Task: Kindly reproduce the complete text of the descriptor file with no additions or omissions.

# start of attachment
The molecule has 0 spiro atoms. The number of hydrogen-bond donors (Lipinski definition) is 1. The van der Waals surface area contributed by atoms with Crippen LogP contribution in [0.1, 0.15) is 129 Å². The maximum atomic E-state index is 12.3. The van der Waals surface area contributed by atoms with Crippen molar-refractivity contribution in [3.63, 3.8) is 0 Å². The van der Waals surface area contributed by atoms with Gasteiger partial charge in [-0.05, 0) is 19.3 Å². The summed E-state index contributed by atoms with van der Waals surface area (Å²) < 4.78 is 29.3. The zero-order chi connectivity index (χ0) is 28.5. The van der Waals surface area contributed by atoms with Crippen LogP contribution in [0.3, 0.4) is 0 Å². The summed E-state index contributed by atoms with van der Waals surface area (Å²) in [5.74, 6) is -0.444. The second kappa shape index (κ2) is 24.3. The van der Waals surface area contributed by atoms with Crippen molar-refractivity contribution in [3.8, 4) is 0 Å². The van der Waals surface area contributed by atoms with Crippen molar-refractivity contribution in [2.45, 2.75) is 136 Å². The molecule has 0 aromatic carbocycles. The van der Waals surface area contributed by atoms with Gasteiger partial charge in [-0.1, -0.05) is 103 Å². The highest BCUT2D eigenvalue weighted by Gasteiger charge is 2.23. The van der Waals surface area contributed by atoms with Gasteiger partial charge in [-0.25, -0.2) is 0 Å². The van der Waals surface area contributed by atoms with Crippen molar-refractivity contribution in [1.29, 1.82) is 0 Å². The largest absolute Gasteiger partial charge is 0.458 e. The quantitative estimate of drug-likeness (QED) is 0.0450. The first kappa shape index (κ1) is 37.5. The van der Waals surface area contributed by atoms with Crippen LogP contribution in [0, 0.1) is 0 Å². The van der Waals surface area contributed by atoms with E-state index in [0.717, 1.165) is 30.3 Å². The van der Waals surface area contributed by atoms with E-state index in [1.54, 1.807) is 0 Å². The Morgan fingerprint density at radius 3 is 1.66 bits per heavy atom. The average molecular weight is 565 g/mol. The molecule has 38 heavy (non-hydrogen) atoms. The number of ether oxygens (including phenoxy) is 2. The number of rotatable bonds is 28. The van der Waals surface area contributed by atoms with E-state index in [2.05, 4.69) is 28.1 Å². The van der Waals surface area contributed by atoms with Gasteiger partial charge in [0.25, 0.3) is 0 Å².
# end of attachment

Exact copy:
The molecule has 0 spiro atoms. The number of hydrogen-bond donors (Lipinski definition) is 1. The van der Waals surface area contributed by atoms with Crippen LogP contribution in [0.1, 0.15) is 129 Å². The maximum atomic E-state index is 12.3. The van der Waals surface area contributed by atoms with Crippen molar-refractivity contribution in [3.63, 3.8) is 0 Å². The van der Waals surface area contributed by atoms with Gasteiger partial charge in [-0.05, 0) is 19.3 Å². The summed E-state index contributed by atoms with van der Waals surface area (Å²) < 4.78 is 29.3. The zero-order chi connectivity index (χ0) is 28.5. The van der Waals surface area contributed by atoms with Crippen LogP contribution in [0.3, 0.4) is 0 Å². The summed E-state index contributed by atoms with van der Waals surface area (Å²) in [5.74, 6) is -0.444. The second kappa shape index (κ2) is 24.3. The van der Waals surface area contributed by atoms with Crippen molar-refractivity contribution in [3.8, 4) is 0 Å². The van der Waals surface area contributed by atoms with Crippen molar-refractivity contribution in [2.45, 2.75) is 136 Å². The molecule has 0 aromatic carbocycles. The van der Waals surface area contributed by atoms with Gasteiger partial charge in [-0.1, -0.05) is 103 Å². The highest BCUT2D eigenvalue weighted by Gasteiger charge is 2.23. The van der Waals surface area contributed by atoms with Gasteiger partial charge in [-0.25, -0.2) is 0 Å². The van der Waals surface area contributed by atoms with Crippen molar-refractivity contribution in [1.29, 1.82) is 0 Å². The largest absolute Gasteiger partial charge is 0.458 e. The quantitative estimate of drug-likeness (QED) is 0.0450. The first kappa shape index (κ1) is 37.5. The van der Waals surface area contributed by atoms with Crippen LogP contribution in [0, 0.1) is 0 Å². The van der Waals surface area contributed by atoms with E-state index in [0.717, 1.165) is 30.3 Å². The van der Waals surface area contributed by atoms with E-state index in [1.54, 1.807) is 0 Å². The Morgan fingerprint density at radius 3 is 1.66 bits per heavy atom. The average molecular weight is 565 g/mol. The molecule has 38 heavy (non-hydrogen) atoms. The number of ether oxygens (including phenoxy) is 2. The number of rotatable bonds is 28. The van der Waals surface area contributed by atoms with E-state index in [2.05, 4.69) is 28.1 Å². The van der Waals surface area contributed by atoms with Gasteiger partial charge in [0.25, 0.3) is 0 Å².